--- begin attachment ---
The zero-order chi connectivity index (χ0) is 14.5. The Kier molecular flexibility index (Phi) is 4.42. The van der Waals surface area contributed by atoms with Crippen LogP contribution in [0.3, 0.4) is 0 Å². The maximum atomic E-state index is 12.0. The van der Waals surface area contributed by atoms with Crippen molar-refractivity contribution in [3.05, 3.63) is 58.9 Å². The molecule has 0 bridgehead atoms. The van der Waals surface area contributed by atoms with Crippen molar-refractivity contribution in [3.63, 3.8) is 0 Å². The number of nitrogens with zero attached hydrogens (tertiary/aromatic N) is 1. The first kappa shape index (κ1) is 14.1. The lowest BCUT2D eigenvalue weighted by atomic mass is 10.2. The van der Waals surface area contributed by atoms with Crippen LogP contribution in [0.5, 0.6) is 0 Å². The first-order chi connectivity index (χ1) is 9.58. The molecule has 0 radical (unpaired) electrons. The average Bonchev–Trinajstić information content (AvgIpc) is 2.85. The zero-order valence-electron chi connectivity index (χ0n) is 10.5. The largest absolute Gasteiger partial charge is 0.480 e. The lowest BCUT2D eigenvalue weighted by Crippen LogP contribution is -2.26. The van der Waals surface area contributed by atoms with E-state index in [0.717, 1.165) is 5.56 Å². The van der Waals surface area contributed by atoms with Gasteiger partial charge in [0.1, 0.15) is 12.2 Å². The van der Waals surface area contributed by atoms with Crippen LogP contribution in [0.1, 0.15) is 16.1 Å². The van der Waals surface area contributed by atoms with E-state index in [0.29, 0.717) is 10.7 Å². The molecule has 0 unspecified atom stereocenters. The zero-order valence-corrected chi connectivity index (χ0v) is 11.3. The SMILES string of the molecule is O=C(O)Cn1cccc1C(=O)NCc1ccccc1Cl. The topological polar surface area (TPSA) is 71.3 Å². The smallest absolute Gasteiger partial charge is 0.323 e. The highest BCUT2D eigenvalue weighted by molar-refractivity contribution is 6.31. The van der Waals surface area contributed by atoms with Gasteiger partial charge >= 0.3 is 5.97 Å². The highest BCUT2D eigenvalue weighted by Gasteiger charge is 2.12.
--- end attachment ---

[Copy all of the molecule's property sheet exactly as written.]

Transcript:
The zero-order chi connectivity index (χ0) is 14.5. The Kier molecular flexibility index (Phi) is 4.42. The van der Waals surface area contributed by atoms with Crippen LogP contribution in [0.3, 0.4) is 0 Å². The maximum atomic E-state index is 12.0. The van der Waals surface area contributed by atoms with Crippen molar-refractivity contribution in [3.05, 3.63) is 58.9 Å². The molecule has 0 bridgehead atoms. The van der Waals surface area contributed by atoms with Crippen molar-refractivity contribution in [3.63, 3.8) is 0 Å². The number of nitrogens with zero attached hydrogens (tertiary/aromatic N) is 1. The first kappa shape index (κ1) is 14.1. The lowest BCUT2D eigenvalue weighted by atomic mass is 10.2. The van der Waals surface area contributed by atoms with Crippen LogP contribution in [0.5, 0.6) is 0 Å². The first-order chi connectivity index (χ1) is 9.58. The molecule has 0 radical (unpaired) electrons. The average Bonchev–Trinajstić information content (AvgIpc) is 2.85. The zero-order valence-electron chi connectivity index (χ0n) is 10.5. The largest absolute Gasteiger partial charge is 0.480 e. The lowest BCUT2D eigenvalue weighted by Crippen LogP contribution is -2.26. The van der Waals surface area contributed by atoms with E-state index in [0.717, 1.165) is 5.56 Å². The van der Waals surface area contributed by atoms with Gasteiger partial charge in [0.1, 0.15) is 12.2 Å². The van der Waals surface area contributed by atoms with Crippen LogP contribution in [0.1, 0.15) is 16.1 Å². The van der Waals surface area contributed by atoms with E-state index in [0.29, 0.717) is 10.7 Å². The molecule has 0 unspecified atom stereocenters. The zero-order valence-corrected chi connectivity index (χ0v) is 11.3. The SMILES string of the molecule is O=C(O)Cn1cccc1C(=O)NCc1ccccc1Cl. The topological polar surface area (TPSA) is 71.3 Å². The smallest absolute Gasteiger partial charge is 0.323 e. The highest BCUT2D eigenvalue weighted by molar-refractivity contribution is 6.31. The van der Waals surface area contributed by atoms with Gasteiger partial charge >= 0.3 is 5.97 Å². The highest BCUT2D eigenvalue weighted by Gasteiger charge is 2.12.